“The money offered to pay for the meals was never deposited, as the cheques were transformed into artworks and took on a separate life. For Dalí, this maneuver was a stroke of genius. He could print his own money (his drawings had value), and people were willing to accept it as a form of payment.”

The trouble was Dalí went overboard and paid for one too many meals using this trick. In the end, the restaurant managers wised up and Dalí probably had to start paying real dollars for the expensive meals he took his friends out for.

What’s the moral of this story? Anyone can create his or her own money as long as others are willing to accept it, though one thing needs to be kept in mind. As Guillén writes: “As with national currencies, any money can be felled by the laws of supply and demand, as an excessive supply depreciates its worth and reduces people’s willingness to use it.”

What Dalí ended up doing in a very small way, governments have done over and over again, over the centuries. They have gone overboard with printing money and spending it, created high inflation, as too much has chased the same set of goods and services, and in the process destroyed the prevailing form of money. (If you are interested in details, I would suggest that you read my Easy Money trilogy).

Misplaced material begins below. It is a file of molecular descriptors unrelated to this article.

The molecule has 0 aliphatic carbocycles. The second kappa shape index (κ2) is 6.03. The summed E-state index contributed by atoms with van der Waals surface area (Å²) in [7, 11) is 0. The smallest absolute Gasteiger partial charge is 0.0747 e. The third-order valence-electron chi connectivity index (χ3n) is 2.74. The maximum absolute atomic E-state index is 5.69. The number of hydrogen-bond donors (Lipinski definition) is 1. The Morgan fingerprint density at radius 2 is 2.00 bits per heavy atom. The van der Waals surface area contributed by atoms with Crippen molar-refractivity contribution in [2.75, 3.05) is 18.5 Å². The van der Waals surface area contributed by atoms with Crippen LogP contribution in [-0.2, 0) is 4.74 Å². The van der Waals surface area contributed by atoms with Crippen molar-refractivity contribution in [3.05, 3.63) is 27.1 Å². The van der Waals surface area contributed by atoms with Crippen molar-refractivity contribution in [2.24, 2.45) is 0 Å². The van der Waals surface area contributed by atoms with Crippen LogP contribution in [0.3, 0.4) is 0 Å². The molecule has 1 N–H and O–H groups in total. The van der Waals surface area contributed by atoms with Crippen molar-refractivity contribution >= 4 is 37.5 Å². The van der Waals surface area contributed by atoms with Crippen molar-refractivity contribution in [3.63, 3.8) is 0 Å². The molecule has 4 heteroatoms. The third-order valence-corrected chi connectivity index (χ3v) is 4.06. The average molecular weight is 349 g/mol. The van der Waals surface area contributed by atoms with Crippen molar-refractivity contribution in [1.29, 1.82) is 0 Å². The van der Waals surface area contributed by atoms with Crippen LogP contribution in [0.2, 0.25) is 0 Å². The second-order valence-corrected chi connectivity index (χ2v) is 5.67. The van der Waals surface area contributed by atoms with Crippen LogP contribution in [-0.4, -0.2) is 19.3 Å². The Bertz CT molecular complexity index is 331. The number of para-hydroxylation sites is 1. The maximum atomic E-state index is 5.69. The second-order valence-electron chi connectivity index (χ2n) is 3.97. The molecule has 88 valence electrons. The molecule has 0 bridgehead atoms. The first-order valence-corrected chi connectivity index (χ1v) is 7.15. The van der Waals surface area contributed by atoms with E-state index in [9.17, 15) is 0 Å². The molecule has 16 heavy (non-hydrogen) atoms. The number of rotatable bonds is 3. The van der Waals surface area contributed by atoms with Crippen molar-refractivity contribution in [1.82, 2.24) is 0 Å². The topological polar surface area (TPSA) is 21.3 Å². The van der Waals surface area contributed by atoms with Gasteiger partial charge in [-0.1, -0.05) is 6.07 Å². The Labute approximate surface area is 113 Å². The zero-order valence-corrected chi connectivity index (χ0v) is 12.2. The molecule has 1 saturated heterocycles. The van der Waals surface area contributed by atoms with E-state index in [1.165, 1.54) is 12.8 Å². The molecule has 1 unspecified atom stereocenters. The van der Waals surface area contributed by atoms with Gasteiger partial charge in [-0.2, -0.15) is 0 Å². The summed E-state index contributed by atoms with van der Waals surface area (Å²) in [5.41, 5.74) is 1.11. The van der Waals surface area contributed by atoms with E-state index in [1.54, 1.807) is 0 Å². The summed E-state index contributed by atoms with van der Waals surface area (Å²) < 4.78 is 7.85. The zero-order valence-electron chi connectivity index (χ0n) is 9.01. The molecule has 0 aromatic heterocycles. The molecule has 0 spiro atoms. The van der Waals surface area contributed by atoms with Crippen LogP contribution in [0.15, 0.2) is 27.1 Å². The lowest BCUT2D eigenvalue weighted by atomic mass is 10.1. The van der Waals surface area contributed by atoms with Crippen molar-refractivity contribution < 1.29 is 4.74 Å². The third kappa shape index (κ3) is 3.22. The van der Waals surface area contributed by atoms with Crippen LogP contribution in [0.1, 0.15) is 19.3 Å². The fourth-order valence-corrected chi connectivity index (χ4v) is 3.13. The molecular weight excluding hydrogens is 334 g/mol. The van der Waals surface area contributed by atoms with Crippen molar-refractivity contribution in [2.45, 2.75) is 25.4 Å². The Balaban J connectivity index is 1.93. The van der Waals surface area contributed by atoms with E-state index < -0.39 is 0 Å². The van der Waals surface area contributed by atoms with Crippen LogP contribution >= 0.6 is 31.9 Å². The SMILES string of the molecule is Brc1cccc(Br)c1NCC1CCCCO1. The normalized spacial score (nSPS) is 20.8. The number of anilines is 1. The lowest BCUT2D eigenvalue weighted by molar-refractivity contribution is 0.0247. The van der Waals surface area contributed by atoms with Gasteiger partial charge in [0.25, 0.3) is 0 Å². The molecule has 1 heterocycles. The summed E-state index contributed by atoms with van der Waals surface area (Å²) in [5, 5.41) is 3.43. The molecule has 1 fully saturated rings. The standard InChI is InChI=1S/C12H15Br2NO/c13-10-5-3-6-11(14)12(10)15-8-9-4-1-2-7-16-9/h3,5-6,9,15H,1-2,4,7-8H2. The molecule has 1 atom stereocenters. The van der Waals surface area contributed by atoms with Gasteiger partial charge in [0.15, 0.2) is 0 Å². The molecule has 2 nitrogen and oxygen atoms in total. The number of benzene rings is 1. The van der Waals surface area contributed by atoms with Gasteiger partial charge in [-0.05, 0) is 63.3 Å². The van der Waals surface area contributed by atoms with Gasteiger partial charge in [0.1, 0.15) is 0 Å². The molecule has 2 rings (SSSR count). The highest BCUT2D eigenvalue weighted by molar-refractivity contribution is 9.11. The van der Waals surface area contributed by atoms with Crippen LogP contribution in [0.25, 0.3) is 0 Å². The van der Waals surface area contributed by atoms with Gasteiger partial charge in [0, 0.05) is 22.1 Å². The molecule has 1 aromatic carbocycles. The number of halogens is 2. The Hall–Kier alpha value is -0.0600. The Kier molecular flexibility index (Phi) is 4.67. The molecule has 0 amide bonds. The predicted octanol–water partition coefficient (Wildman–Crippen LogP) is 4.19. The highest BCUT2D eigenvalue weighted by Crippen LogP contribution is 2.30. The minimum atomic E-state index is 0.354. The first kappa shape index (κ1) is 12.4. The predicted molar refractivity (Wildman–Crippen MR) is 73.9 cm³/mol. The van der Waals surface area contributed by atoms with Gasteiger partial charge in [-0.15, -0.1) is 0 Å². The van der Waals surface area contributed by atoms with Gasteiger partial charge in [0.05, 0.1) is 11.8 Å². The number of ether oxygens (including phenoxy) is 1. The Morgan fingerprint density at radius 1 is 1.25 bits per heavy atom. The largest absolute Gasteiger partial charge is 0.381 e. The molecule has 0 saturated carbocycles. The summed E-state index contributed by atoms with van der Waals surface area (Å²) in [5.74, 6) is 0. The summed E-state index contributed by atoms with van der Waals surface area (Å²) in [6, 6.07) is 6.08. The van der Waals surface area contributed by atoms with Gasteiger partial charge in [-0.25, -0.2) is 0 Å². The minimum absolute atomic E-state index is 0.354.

Dear Reader, you must be wondering by now why am I recounting this story in a piece which is headlined to be about the bitcoin bubble. Have some patience, everything will become clear very soon. Read on.

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Bitcoin is a digital currency that does not use banks or any third party as a medium or at least that is how it is conventionally defined. It is governed by a string of cryptographical codes, which are believed to be military grade and very tough to break.

The price of a bitcoin has rallied big-time over the last few months. It rose from a little over $10,000 per bitcoin in early September to more than $40,000 per bitcoin in early January. As of January 8, 2021, the price of bitcoin touched an all-time high of $40,599.

One of the core selling points of bitcoins as well as its raison d’être is that unlike paper money they cannot be created out of thin air. The number of bitcoins is finite and the code behind it is so written that they cannot go beyond a limit of 21 million tokens.